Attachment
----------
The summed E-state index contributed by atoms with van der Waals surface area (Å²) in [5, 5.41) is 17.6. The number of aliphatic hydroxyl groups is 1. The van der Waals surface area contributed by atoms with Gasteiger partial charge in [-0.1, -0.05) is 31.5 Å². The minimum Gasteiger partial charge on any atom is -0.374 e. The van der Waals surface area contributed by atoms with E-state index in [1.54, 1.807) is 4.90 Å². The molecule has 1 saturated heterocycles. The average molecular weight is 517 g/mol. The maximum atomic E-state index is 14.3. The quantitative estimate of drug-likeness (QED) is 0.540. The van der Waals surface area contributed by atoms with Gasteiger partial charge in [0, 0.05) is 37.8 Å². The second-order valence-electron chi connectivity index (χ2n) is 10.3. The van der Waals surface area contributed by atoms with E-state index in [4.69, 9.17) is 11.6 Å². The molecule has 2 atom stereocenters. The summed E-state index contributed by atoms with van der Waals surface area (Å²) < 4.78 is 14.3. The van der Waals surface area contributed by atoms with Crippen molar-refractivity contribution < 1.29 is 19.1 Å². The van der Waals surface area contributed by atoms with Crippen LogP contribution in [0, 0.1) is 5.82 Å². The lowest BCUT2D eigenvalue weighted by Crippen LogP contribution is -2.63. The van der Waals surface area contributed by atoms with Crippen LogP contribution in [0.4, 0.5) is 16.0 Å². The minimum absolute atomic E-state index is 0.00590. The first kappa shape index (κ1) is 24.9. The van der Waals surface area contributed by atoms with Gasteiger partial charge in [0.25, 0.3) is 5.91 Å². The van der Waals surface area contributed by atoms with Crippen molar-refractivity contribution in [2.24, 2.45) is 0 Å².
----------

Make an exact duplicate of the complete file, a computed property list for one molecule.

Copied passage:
The summed E-state index contributed by atoms with van der Waals surface area (Å²) in [5, 5.41) is 17.6. The number of aliphatic hydroxyl groups is 1. The van der Waals surface area contributed by atoms with Gasteiger partial charge in [-0.1, -0.05) is 31.5 Å². The minimum Gasteiger partial charge on any atom is -0.374 e. The van der Waals surface area contributed by atoms with E-state index in [1.54, 1.807) is 4.90 Å². The molecule has 1 saturated heterocycles. The average molecular weight is 517 g/mol. The maximum atomic E-state index is 14.3. The quantitative estimate of drug-likeness (QED) is 0.540. The van der Waals surface area contributed by atoms with Gasteiger partial charge in [0, 0.05) is 37.8 Å². The second-order valence-electron chi connectivity index (χ2n) is 10.3. The van der Waals surface area contributed by atoms with E-state index in [4.69, 9.17) is 11.6 Å². The molecule has 2 atom stereocenters. The summed E-state index contributed by atoms with van der Waals surface area (Å²) < 4.78 is 14.3. The van der Waals surface area contributed by atoms with Crippen molar-refractivity contribution < 1.29 is 19.1 Å². The van der Waals surface area contributed by atoms with Crippen LogP contribution in [0, 0.1) is 5.82 Å². The lowest BCUT2D eigenvalue weighted by Crippen LogP contribution is -2.63. The van der Waals surface area contributed by atoms with Crippen LogP contribution in [0.4, 0.5) is 16.0 Å². The minimum absolute atomic E-state index is 0.00590. The first kappa shape index (κ1) is 24.9. The van der Waals surface area contributed by atoms with Gasteiger partial charge in [0.25, 0.3) is 5.91 Å². The van der Waals surface area contributed by atoms with Crippen molar-refractivity contribution in [2.24, 2.45) is 0 Å².